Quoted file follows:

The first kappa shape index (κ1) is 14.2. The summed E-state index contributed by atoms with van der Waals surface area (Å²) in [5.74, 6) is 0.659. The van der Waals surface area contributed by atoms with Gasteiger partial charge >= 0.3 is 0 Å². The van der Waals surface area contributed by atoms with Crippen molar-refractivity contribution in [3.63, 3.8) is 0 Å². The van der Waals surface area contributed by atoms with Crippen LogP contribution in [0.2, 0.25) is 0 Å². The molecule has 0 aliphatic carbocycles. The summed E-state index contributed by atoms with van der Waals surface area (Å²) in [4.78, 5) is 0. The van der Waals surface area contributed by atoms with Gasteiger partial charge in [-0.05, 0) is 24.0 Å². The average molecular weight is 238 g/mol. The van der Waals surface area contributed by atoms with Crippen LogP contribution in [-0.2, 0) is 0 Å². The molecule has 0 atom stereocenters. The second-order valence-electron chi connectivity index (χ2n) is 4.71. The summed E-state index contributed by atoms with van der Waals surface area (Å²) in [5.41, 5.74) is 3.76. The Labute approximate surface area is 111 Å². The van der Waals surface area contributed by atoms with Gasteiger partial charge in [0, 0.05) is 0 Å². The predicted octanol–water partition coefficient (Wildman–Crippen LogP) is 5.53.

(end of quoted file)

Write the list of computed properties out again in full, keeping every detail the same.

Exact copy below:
The first kappa shape index (κ1) is 14.2. The summed E-state index contributed by atoms with van der Waals surface area (Å²) in [5.74, 6) is 0.659. The van der Waals surface area contributed by atoms with Gasteiger partial charge >= 0.3 is 0 Å². The van der Waals surface area contributed by atoms with Crippen molar-refractivity contribution in [3.63, 3.8) is 0 Å². The van der Waals surface area contributed by atoms with Crippen LogP contribution in [0.2, 0.25) is 0 Å². The molecule has 0 aliphatic carbocycles. The summed E-state index contributed by atoms with van der Waals surface area (Å²) in [4.78, 5) is 0. The van der Waals surface area contributed by atoms with Gasteiger partial charge in [-0.05, 0) is 24.0 Å². The average molecular weight is 238 g/mol. The van der Waals surface area contributed by atoms with Crippen LogP contribution in [-0.2, 0) is 0 Å². The molecule has 0 atom stereocenters. The second-order valence-electron chi connectivity index (χ2n) is 4.71. The summed E-state index contributed by atoms with van der Waals surface area (Å²) in [5.41, 5.74) is 3.76. The Labute approximate surface area is 111 Å². The van der Waals surface area contributed by atoms with Gasteiger partial charge in [0, 0.05) is 0 Å². The predicted octanol–water partition coefficient (Wildman–Crippen LogP) is 5.53.